.0008 MULTISYSTEMIC SMOOTH MUSCLE DYSFUNCTION SYNDROME

ACTA2, ARG179CYS
  
RCV000255555...

In a 2.75-year-old Brazilian girl (patient 7) with MSMDS, Moreno et al. (2016) identified heterozygosity for a c.535C-T transition in the ACTA2 gene, resulting in an arg179-to-cys (R179C). The mutation was not found in her unaffected mother; DNA was unavailable from the father.

In a review of the clinical history and outcomes of 33 patients with multisystemic smooth muscle dysfunction syndrome (MSMDS; 613834), Regalado et al. (2018) found 7 patients who were heterozygous for the R179C substitution in ACTA2.


.0009 MULTISYSTEMIC SMOOTH MUSCLE DYSFUNCTION SYNDROME

ACTA2, ARG179SER
  
RCV001164780

In a review of the clinical history and outcomes of 33 patients with multisystemic smooth muscle dysfunction syndrome (MSMDS; 613834), Regalado et al. (2018) found 1 patient who was heterozygous for an arg179-to-ser (R179S) substitution in ACTA2.


REFERENCES

  1. Ades, L. C., Davies, R., Haan, E. A., Holman, K. J., Watson, K. C., Sreetharan, D., Cao, S. N., Milewicz, D. M., Bateman, J. F., Chiodo, A. A., Eccles, M., McNoe, L., Harbord, M. Aortic dissection, patent ductus arteriosus, iris hypoplasia and brachytelephalangy in a male adolescent. Clin. Dysmorph. 8: 269-276, 1999. [PubMed: 10532176, related citations]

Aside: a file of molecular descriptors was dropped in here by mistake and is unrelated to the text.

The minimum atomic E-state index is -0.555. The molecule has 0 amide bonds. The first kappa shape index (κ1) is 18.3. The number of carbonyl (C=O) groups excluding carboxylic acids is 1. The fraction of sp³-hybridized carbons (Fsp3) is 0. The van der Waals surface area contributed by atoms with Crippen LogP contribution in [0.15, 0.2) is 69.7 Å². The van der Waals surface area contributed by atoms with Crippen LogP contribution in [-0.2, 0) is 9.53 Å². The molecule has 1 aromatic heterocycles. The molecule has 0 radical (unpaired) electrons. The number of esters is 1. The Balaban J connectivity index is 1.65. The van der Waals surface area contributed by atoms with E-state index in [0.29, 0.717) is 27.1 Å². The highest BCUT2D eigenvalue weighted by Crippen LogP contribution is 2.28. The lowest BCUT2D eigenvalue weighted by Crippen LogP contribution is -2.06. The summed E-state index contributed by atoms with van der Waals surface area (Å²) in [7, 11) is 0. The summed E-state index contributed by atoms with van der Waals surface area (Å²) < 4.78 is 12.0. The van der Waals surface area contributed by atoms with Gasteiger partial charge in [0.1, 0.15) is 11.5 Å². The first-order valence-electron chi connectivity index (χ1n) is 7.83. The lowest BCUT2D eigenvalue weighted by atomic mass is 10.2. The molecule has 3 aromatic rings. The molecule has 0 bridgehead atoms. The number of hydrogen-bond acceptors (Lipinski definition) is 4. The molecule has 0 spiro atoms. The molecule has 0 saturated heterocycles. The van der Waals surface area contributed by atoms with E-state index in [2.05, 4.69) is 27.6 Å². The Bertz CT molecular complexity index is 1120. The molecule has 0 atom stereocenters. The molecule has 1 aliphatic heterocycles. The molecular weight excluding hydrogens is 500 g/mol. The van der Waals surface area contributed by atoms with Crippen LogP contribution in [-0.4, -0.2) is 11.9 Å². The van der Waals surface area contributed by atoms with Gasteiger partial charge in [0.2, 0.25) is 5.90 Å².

2. Brodsky, M. C., Turan, K. E., Khanna, C. L., Patton, A., Kirmani, S. Congenital mydriasis and prune belly syndrome in a child with an ACTA2 mutation. J. AAPOS 18: 393-395, 2014. Note: Erratum: J. AAPOS 18: 518 only, 2014. [PubMed: 24998021, related citations] [Full Text]

  3. Guo, D.-C., Pannu, H., Tran-Fadulu, V., Papke, C. L., Yu, R. K., Avidan, N., Bourgeois, S., Estrera, A. L., Safi, H. J., Sparks, E., Amor, D., Ades, L., and 13 others. Mutations in smooth muscle alpha-actin (ACTA2) lead to thoracic aortic aneurysms and dissections. Nature Genet. 39: 1488-1493, 2007. Note: Erratum: Nature Genet. 40: 255 only, 2008. [PubMed: 17994018, related citations] [Full Text]

  4. Guo, D.-C., Papke, C. L., Tran-Fadulu, V., Regalado, E. S., Avidan, N., Johnson, R. J., Kim, D. H., Pannu, H., Willing, M. C., Sparks, E., Pyeritz, R. E., Singh, M. N., and 19 others. Mutations in smooth muscle alpha-actin (ACTA2) cause coronary artery disease, stroke, and Moyamoya disease, along with thoracic aortic disease. Am. J. Hum. Genet. 84: 617-627, 2009. [PubMed: 19409525, images, related citations] [Full Text]